Last weekend a conference was held in Dublin by former members of the Church of Scientology, who told of their alleged experiences of fraud and abuse at the cult. But one woman who stayed far away from the conference is Zabrina Collins (36), a formidable, high-ranking member who acts as part-spokesperson, part-stormtrooper for the group, which first set up an office in Ireland in 1956. Collins is currently at the centre of a bitter legal dispute with two former Scientologists who campaign against the organisation, with plenty of mud being flung on both sides.
There are some admirable qualities in terms of what Scientology purports to do, such as the search for truth and helping people who have suffered trauma in their lives. The problem is that there can be a heavy price to be paid – not just in a monetary sense – to be a member of this controversial cult. And frequently, when people leave Scientology, things tend to get nasty.
In 2003, for example, a former member named Mary Johnston sued the Dublin Scientology mission in the High Court for psychological and psychiatric injuries inflicted upon her during her time as a member in the 1990s. The case was settled out of court. More recently, another ex-member, Kevin Stevenson, lodged High Court proceedings against Scientology in 2012 for alleged fraud and infliction of emotional suffering (see The Phoenix 22/3/13). Stevenson claimed to have been duped out of around €100,000 by the Scientologists, although he withdrew his case last year. Another frequently made criticism of Scientology which is thought to only have around 50 committed members in Ireland, where it is headquartered a premises on Middle Abbey Street, Dublin 1 – is that it encourages its followers to cut off contact with non-Scientologist family members.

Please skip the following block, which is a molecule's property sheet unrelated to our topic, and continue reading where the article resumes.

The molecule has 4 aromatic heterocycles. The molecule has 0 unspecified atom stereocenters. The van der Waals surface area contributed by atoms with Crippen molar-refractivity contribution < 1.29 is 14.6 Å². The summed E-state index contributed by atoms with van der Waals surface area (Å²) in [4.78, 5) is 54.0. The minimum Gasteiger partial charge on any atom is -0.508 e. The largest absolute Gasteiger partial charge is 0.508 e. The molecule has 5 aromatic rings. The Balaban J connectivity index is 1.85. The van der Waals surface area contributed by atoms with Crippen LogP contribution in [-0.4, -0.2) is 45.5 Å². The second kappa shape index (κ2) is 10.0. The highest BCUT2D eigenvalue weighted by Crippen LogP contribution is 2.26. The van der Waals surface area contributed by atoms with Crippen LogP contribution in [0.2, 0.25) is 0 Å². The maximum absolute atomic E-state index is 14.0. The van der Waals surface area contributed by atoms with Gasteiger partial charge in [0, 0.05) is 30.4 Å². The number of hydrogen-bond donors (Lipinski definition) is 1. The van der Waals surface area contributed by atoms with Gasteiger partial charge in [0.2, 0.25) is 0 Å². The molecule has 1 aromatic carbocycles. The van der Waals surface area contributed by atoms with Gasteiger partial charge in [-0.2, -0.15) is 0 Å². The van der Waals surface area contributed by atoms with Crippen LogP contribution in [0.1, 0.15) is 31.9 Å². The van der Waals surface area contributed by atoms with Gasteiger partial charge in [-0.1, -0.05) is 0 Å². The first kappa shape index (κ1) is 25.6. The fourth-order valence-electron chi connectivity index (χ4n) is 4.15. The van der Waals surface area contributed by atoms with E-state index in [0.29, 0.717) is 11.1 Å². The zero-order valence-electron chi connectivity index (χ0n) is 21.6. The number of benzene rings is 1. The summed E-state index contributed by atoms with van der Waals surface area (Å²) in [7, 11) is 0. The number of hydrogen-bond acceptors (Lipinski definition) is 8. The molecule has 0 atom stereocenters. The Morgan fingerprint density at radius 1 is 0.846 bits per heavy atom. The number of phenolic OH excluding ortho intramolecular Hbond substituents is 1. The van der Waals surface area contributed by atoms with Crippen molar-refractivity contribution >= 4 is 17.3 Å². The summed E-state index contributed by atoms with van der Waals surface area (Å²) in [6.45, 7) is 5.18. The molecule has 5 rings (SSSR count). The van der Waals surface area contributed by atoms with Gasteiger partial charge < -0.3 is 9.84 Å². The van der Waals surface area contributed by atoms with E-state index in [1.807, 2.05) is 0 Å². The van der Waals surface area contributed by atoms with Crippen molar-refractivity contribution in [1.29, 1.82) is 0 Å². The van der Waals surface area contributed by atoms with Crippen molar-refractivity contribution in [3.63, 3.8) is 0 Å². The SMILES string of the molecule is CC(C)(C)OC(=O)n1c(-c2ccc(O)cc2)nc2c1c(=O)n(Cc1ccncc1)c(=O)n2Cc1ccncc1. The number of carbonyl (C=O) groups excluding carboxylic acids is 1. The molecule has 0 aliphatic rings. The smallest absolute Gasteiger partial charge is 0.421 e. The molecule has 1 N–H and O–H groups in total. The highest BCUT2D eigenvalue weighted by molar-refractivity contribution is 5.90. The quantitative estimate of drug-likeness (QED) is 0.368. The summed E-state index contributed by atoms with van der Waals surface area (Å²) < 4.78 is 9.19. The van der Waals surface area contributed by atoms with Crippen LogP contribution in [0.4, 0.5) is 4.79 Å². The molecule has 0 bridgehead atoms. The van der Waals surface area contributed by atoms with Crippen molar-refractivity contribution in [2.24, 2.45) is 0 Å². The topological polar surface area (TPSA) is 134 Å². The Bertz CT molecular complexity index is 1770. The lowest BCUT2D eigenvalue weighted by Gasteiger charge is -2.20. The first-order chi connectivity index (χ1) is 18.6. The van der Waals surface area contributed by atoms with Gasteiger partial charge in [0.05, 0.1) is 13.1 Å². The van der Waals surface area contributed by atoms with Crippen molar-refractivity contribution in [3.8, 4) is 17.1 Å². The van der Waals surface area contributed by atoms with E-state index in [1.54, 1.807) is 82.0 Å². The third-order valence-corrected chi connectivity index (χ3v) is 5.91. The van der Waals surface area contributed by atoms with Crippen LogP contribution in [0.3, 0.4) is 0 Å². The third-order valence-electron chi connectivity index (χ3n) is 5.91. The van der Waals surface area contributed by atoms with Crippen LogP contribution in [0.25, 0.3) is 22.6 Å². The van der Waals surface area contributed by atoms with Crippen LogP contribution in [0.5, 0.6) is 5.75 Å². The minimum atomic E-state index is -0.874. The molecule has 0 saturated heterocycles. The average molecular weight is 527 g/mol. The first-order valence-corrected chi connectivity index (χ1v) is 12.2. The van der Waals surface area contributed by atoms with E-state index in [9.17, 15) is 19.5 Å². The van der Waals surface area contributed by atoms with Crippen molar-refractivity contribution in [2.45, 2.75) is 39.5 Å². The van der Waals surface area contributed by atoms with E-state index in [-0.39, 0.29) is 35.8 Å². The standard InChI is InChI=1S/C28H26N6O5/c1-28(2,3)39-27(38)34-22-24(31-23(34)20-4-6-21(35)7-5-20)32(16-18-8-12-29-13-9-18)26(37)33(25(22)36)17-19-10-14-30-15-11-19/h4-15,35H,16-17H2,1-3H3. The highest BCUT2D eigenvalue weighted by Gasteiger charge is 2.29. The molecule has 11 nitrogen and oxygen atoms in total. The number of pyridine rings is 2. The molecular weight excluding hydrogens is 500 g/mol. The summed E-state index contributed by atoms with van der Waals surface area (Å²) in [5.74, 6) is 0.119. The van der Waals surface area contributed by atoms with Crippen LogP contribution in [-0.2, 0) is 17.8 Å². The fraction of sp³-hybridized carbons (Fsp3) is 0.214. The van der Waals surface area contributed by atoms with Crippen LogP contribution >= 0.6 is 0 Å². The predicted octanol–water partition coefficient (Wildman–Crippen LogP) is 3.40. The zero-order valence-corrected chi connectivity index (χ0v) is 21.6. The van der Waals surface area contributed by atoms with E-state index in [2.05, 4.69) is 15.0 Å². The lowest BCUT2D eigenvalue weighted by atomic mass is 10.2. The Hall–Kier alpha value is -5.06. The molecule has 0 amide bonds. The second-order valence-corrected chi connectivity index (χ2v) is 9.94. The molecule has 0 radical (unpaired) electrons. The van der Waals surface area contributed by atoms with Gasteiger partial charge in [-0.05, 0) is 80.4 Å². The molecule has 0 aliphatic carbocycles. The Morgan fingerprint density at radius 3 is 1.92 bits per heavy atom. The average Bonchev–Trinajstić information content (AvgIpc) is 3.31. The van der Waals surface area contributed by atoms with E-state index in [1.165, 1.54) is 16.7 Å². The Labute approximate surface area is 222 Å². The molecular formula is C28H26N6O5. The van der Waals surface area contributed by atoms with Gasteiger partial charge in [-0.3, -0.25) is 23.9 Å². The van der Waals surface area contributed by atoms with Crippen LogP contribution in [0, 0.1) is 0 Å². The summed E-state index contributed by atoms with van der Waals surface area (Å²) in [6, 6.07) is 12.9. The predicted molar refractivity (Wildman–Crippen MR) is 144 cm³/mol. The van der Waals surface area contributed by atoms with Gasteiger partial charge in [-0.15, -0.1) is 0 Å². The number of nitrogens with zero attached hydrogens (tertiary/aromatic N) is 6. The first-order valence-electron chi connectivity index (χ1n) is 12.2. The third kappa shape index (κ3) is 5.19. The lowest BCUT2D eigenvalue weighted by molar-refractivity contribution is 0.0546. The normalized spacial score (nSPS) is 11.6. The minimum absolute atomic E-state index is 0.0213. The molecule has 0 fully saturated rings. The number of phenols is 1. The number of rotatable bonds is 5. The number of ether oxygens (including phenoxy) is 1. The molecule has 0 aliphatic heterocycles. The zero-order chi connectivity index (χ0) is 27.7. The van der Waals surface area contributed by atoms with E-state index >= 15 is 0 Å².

The cult’s staunchest critics tend to be former members. Leading the charge against Scientology in Ireland is former member Pete Griffiths, who lives in Mayo and spends much of his time campaigning against Scientology. (Griffiths organised the recent conference about Scientology, which featured among others BBC reporter John Sweeney, who made a well-known documentary about Scientology in 2007.) Griffiths, who is British, joined Scientology in 1987 in England together with his (now ex-) wife.
He and his wife later joined the organisation’s staff and even spent short stints working for Scientology in the US, before eventually leaving in 1994 and subsequently relocating to Ireland. He became involved in the anti-Scientology movement in 2008 after meeting someone on their way to protest at the Scientology mission in Dublin.
In May 2013, Griffiths visited St David’s CBS, a secondary school in Artane, Dublin, where, according to a court document, he gave a talk “warning about the dangers of cults in general and Scientology in particular.” It is claimed that two days later, Collins emailed the school principal and referred to herself as a “concerned parent.” The email allegedly described Griffiths as “an avid hate campaigner against Scientology in Ireland” and continued, “By welcoming such a character into your school and allowing him a platform to propagate his hate mongering both you and he have grossly violated the Prohibition of Incitement to Hatred Act.”